Tickets are $50, with $25 of the price an allowable charitable donation. The social hour begins at 6 p.m., followed by dinner and the program at 7 p.m. Evening attire is holiday dressy, adding to the elegance. Seating is limited, so reservations are required no later than Nov. 12.

The lighting ceremony will conclude the evening.

--Sidebar--

Through the years, funds raised during An Evening For Hospice have provided for up-to-date professional development for hospice caregivers and volunteers, equipment and medication for hospice clients and indigent care for those with little or no resources.

The staff is made up of representatives from the Ministerial Association, doctors, the Hospice nursing staff, and social services. They meet once a week for every patient in Hospice, devoting their attention to the development of the most compassionate care plan possible.

Hospice is a family-centered concept of health care for people dying of an incurable disease. The Hospice concept aims at easing the physical and psychological pain of the patient's illness so the patient can best appreciate his or her remaining days of life. It also provides support for family members who struggle to continue to be caregivers even as their season of mourning approaches.

Diane Sandall RN, director of Community Hospital Home Health and Hospice, says that although technology and pharmacology have changed over the years, the premise of hospice hasn't.

"We are caring for more hospice patients," she said, "as more people become aware of the program."

Awareness of what hospice is and what it can do is critical, Sandall said. "And timing is critical so that patients and family members can receive the fullest possible benefits of the program."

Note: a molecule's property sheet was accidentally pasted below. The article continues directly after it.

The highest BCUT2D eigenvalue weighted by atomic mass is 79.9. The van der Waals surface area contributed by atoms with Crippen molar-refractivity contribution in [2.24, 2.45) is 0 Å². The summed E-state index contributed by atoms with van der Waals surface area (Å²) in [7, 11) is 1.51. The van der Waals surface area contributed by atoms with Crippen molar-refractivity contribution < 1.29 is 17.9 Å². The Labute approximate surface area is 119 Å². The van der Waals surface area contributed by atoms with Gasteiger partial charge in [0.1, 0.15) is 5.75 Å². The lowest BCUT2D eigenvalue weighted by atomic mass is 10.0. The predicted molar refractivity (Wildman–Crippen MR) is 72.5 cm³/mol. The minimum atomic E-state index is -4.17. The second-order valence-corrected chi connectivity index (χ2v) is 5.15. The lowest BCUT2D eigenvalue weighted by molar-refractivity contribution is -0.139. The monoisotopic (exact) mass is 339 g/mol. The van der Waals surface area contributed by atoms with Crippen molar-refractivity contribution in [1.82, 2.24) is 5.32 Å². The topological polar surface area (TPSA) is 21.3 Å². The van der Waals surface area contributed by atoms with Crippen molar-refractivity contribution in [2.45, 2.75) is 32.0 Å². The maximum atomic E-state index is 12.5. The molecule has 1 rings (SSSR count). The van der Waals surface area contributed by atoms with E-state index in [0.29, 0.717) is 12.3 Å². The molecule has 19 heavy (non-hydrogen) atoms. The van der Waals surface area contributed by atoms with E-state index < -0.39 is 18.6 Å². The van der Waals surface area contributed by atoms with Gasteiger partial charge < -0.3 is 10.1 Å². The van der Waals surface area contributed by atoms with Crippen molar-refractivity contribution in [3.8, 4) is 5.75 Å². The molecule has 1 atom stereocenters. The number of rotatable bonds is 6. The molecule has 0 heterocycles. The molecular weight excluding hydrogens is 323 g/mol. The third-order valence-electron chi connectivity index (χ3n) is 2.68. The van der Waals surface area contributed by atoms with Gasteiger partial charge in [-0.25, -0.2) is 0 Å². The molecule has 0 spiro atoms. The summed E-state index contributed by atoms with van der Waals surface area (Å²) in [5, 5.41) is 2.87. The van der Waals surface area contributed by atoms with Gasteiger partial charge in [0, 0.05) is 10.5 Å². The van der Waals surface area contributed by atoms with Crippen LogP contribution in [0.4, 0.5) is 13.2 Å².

Providing professional development

Through the years, funds raised during An Evening For Hospice have provided for up-to-date professional development for hospice caregivers and volunteers, equipment and medication for hospice clients and indigent care for those with little or no resources.

The staff is made up of representatives from the Ministerial Association, doctors, the Hospice nursing staff, and social services. They meet once a week for every patient in Hospice, devoting their attention to the development of the most compassionate care plan possible.

Hospice is a family-centered concept of health care for people dying of an incurable disease. The Hospice concept aims at easing the physical and psychological pain of the patient's illness so the patient can best appreciate his or her remaining days of life. It also provides support for family members who struggle to continue to be caregivers even as their season of mourning approaches.

Diane Sandall RN, director of Community Hospital Home Health and Hospice, says that although technology and pharmacology have changed over the years, the premise of hospice hasn't.

"We are caring for more hospice patients," she said, "as more people become aware of the program."

Awareness of what hospice is and what it can do is critical, Sandall said. "And timing is critical so that patients and family members can receive the fullest possible benefits of the program."